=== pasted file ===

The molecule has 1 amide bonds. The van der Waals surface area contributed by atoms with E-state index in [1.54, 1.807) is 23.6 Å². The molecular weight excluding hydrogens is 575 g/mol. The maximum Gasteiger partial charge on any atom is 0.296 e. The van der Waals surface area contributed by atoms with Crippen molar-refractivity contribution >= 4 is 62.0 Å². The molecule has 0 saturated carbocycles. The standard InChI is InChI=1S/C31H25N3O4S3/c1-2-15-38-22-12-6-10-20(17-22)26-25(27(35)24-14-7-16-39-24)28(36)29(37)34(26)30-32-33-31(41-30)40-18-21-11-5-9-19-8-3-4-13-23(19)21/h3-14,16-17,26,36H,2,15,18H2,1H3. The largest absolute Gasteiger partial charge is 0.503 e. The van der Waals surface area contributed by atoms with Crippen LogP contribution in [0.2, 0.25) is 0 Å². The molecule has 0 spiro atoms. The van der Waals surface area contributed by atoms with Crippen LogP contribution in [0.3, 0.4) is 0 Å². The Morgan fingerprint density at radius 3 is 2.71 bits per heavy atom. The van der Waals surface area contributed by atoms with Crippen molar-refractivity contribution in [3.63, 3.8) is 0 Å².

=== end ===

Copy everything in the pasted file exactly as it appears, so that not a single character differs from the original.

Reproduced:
The molecule has 1 amide bonds. The van der Waals surface area contributed by atoms with E-state index in [1.54, 1.807) is 23.6 Å². The molecular weight excluding hydrogens is 575 g/mol. The maximum Gasteiger partial charge on any atom is 0.296 e. The van der Waals surface area contributed by atoms with Crippen molar-refractivity contribution >= 4 is 62.0 Å². The molecule has 0 saturated carbocycles. The standard InChI is InChI=1S/C31H25N3O4S3/c1-2-15-38-22-12-6-10-20(17-22)26-25(27(35)24-14-7-16-39-24)28(36)29(37)34(26)30-32-33-31(41-30)40-18-21-11-5-9-19-8-3-4-13-23(19)21/h3-14,16-17,26,36H,2,15,18H2,1H3. The largest absolute Gasteiger partial charge is 0.503 e. The van der Waals surface area contributed by atoms with Crippen LogP contribution in [0.2, 0.25) is 0 Å². The molecule has 0 spiro atoms. The van der Waals surface area contributed by atoms with Crippen LogP contribution in [0.3, 0.4) is 0 Å². The Morgan fingerprint density at radius 3 is 2.71 bits per heavy atom. The van der Waals surface area contributed by atoms with Crippen molar-refractivity contribution in [3.63, 3.8) is 0 Å².